If anything could exorcise the fears of Canadian hockey fans after a middling start to the Olympics, it would be a sound thrashing of the Soviets Russians. And against all odds, that was what happened last night, as Canada skated out to a 4-1 lead and finished the game off in convincing fashion with a 7-3 win over the Communist threat their long-time rivals.
Entering the game, Evgeni Nabokov had not been bad for Russia. The San Jose Sharks starter had a .911 SV%, which while not lovely was okay, but which wasn’t nearly as good as backup Ilya Bryzgalov (.939 SV%). Nabokov struggled against Canada, and while the defence didn’t help him out all that much he was the team’s biggest problem, and he ended up allowing six goals on 23 shots (.739 SV%). Bryzgalov was brought in far too late by head coach Vyacheslav Bykov, and although he shut the door (.947 SV% on 19 shots) it was already over.
The Canadians also did a good job of containing the Russian stars, particularly Alexander Ovechkin and Evgeni Malkin who combined for just one assist and a minus-4 rating, but it was the offence that stole the show tonight, peppering Russia with 46 shots, and with some unlikely players standing: in fact every one of tonight’s three stars had been having lacklustre tournaments. Some familiar faces also continued to perform well; Jonathan Toews recorded two assists as did Duncan Keith while Shea Weber scored another goal. Once again, Luongo was more okay than brilliant, although he managed some solid saves.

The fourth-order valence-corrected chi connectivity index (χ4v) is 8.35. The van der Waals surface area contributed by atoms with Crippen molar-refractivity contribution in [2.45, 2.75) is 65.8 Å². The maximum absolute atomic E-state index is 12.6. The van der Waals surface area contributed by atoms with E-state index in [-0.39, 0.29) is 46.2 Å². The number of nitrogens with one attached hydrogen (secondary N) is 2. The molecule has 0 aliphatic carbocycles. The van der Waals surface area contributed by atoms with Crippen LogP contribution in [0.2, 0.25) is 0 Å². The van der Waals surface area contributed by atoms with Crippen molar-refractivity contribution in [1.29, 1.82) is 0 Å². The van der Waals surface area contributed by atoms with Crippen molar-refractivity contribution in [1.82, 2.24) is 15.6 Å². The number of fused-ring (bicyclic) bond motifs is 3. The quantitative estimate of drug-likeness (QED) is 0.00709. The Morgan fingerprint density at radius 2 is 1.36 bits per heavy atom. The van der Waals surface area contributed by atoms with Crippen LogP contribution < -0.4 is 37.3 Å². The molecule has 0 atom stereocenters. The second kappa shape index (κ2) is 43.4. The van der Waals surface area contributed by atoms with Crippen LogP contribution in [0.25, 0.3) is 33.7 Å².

The bottom line in all of this is that Canada can now finish no worse than fourth and is much closer to the gold medal game than they were just one day ago. The disaster that would have been finishing out of the top four has been averted, and the national soul-searching can be deferred to the Russian Federation.
1. Dan Boyle. The Sharks defenceman has not been especially good in this tournament, but all of that changed tonight as he scored a highlight reel goal, added two assists and led the team with a plus-3 rating. He looked every inch the veteran puck-moving defenceman that Steve Yzerman thought he had named to the team.
2. Ryan Getzlaf. Another player who had his best game of the tournament, Getzlaf opened the scoring just over two minutes in. He finished the night with three points, and threw a huge hit on Anton Volchenkov after the Russian defenceman knocked Eric Staal head-first into the boards.
3. Corey Perry. Two goals for Perry go a long ways towards making up for a brutal effort on Ryan Kesler’s empty net goal in Canada’s loss to the United States.